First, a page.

"Philip Schultz is a winner of the Pulitzer Prize for poetry and the author of the forthcoming memoir My Dyslexia."
In a New York Times opinion article, Schultz wrote: "We know now that dyslexia is about so much more than just mixing up letters — that many dyslexics have difficulty with rhythm and meter and word retrieval, that they struggle to recognize voices and sounds. It’s my profound hope that our schools can use findings like these to better teach children who struggle to read, to help them overcome their limitations, and to help them understand that it’s not their fault."
"The micro-computer revolution of the 80's radically improved how teachers and schools carry on the business of learning. We now have iPads in classrooms that will not only improve it, but it has the potential to change the business of learning in schools. The question is, "Are teachers ready to adjust their teaching for this new learning revolution?'"
Sir Richard Branson, one of the UK's richest men, went into business in his teens. "It's important people do learn the difference between gross and net, and how Tesco, Virgin or Apple works," he told BBC News School Report. "Some of the things people study at school are not particularly relevant for when they actually leave school."
Branson's success with the Virgin Group has made him one of the wealthiest men in the world, and he suggested the ability to learn the key skills of business was something that students could pick up by being given the opportunity to try their hand. On how dyslexia shaped his career, Branson said, "I just don't think people who are dyslexic need worry because they are often really good at other things," he added. "They'll realise they've got a problem in some areas but they'll be really good at other things."
Math anxiety refers to feelings of tension and fear that interfere with solving mathematical problems in everyday life and school settings. Math anxiety involves physiological arousal (e.g., sweaty palms, racing heart), negative thoughts (e.g., “I am just not a math person.”), escape and/or avoidance behaviors (e.g., developing pains to get out of math class), and, when the individual cannot escape the situation, poor performance.
The negative impacts of math anxiety are enormous. Math-anxious students do not see the value of math for everyday life, they participate — and learn — less in math classes, receive lower grades in math, and take fewer math classes in high school and college.
Learning to read is critical to a child's (and an adult's) well-being. The child and adult who cannot read at a comfortable level experience significant difficulties mastering many types of academic content, are at substantial risk for failure in school, and are frequently unable to reach their potential in the vocational and occupational arena. Unfortunately, the rate of reading failure and illiteracy are unacceptably high in the United States. Over 40 percent of fourth grade students performed below basic levels on the National Assessment of Educational Progress (NAEP) in both 1994 and 1998.
A school program in New York is committed to helping all students, including those with learning disabilities, achieve their full potential.
To "make this as effective as possible, [they] used a team-teaching approach for the students with disabilities. The team teaching, the longer school day, adult to student ratio in year one, and a six-week summer program focused on geometry have contributed to 68 percent of students with disabilities having scored a 65 or higher on a math regents and 12 percent of students scoring an 80 or higher on a math regents."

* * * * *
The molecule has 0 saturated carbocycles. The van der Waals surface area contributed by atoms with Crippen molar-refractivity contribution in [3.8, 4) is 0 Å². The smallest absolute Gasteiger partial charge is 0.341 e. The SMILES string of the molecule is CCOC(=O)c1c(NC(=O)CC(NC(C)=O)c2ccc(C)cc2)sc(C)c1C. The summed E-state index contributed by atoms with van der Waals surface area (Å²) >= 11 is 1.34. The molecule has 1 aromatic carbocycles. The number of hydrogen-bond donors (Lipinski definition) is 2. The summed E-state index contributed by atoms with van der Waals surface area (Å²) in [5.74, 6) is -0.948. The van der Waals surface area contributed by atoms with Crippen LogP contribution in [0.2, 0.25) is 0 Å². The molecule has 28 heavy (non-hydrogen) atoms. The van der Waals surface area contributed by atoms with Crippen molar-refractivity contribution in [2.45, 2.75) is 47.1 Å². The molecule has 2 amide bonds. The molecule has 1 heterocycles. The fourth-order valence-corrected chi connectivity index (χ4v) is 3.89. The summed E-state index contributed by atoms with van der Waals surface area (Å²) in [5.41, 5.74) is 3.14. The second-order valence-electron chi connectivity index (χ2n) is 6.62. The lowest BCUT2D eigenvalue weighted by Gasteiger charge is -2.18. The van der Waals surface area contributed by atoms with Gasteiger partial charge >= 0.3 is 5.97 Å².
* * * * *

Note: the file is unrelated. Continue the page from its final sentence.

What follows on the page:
Fifty years ago, on April 6, 1963, a group of concerned parents convened a conference in Chicago to discuss a shared frustration: they all had children who were struggling in school, the cause of which was generally believed to be laziness, lack of intelligence, or just bad parenting. This group of parents knew better. They understood that their children were bright and just as eager to learn as any other child, but that they needed help and alternative teaching approaches to succeed in school.
LearningWorks for Kids
While texting is obviously not the same as writing a book report, it still involves formulating sentences and communicating in written form. For children who cringe when given a writing assignment, providing opportunities such as texting, scribing, or using speech recognition software helps them recognize that they have something to say… and to write it! For parents who think that texting is not a form of writing, we suggest that you read the studies on texting and writing by Jeff Grabill at the MSU and Beverly Pliester at Coventry University and begin thinking about how you can help your texter develop writing skills.
It is often difficult to understand what it may be like for people with auditory processing disorders (APD) to deal with information they receive through their auditory systems. One way to have a better understanding is to simulate what it is like to have a problem processing verbal information. This resource simulates some of the behaviors often seen in children and adults who have various types of APD so you can get a better sense of the disorder's impact.
Know a college-bound high school student with LD? Here's what you need to know about testing.
ACT is committed to serving students with disabilities by providing reasonable accommodations appropriate to the student's diagnosis. ACT has established policies regarding documentation of an applicant's disability and the process for requesting accommodations. For details, see ACT Policy for Documentation to Support Requests for Test Accommodations on the ACT.